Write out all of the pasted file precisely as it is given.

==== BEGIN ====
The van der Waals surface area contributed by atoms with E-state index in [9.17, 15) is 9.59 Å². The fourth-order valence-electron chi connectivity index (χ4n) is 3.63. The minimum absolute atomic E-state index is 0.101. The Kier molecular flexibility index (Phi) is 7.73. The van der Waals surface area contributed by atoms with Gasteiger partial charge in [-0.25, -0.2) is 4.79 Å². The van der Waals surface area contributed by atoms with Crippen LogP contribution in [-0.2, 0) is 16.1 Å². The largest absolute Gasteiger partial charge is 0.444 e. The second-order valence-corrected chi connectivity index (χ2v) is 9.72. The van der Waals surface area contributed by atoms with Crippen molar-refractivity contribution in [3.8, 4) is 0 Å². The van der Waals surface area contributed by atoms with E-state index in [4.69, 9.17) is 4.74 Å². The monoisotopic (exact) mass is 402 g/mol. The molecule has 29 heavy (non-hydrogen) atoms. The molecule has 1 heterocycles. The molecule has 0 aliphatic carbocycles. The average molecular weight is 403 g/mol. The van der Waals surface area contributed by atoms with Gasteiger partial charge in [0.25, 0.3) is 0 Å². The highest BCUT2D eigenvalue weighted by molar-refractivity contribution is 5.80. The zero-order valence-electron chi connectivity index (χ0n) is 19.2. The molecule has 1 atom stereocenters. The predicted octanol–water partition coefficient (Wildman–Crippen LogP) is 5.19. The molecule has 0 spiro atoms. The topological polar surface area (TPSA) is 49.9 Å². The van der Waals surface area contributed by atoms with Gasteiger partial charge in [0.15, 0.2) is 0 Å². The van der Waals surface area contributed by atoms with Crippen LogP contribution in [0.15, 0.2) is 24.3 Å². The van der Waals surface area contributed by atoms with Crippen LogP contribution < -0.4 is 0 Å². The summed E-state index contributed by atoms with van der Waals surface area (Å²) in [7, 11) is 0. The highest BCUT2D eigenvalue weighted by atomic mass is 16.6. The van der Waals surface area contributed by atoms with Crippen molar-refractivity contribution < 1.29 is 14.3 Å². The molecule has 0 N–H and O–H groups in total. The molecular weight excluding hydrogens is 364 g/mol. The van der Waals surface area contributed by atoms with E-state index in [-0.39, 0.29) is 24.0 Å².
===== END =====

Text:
The van der Waals surface area contributed by atoms with E-state index in [9.17, 15) is 9.59 Å². The fourth-order valence-electron chi connectivity index (χ4n) is 3.63. The minimum absolute atomic E-state index is 0.101. The Kier molecular flexibility index (Phi) is 7.73. The van der Waals surface area contributed by atoms with Gasteiger partial charge in [-0.25, -0.2) is 4.79 Å². The van der Waals surface area contributed by atoms with Crippen LogP contribution in [-0.2, 0) is 16.1 Å². The largest absolute Gasteiger partial charge is 0.444 e. The second-order valence-corrected chi connectivity index (χ2v) is 9.72. The van der Waals surface area contributed by atoms with Crippen molar-refractivity contribution in [3.8, 4) is 0 Å². The van der Waals surface area contributed by atoms with E-state index in [4.69, 9.17) is 4.74 Å². The monoisotopic (exact) mass is 402 g/mol. The molecule has 29 heavy (non-hydrogen) atoms. The molecule has 1 heterocycles. The molecule has 0 aliphatic carbocycles. The average molecular weight is 403 g/mol. The van der Waals surface area contributed by atoms with Gasteiger partial charge in [0.25, 0.3) is 0 Å². The highest BCUT2D eigenvalue weighted by molar-refractivity contribution is 5.80. The zero-order valence-electron chi connectivity index (χ0n) is 19.2. The molecule has 1 atom stereocenters. The predicted octanol–water partition coefficient (Wildman–Crippen LogP) is 5.19. The molecule has 0 spiro atoms. The topological polar surface area (TPSA) is 49.9 Å². The van der Waals surface area contributed by atoms with Gasteiger partial charge in [0.15, 0.2) is 0 Å². The van der Waals surface area contributed by atoms with Crippen LogP contribution in [0.15, 0.2) is 24.3 Å². The van der Waals surface area contributed by atoms with Crippen LogP contribution < -0.4 is 0 Å². The summed E-state index contributed by atoms with van der Waals surface area (Å²) in [7, 11) is 0. The highest BCUT2D eigenvalue weighted by atomic mass is 16.6. The van der Waals surface area contributed by atoms with Crippen molar-refractivity contribution < 1.29 is 14.3 Å². The molecule has 0 N–H and O–H groups in total. The molecular weight excluding hydrogens is 364 g/mol. The van der Waals surface area contributed by atoms with E-state index in [-0.39, 0.29) is 24.0 Å².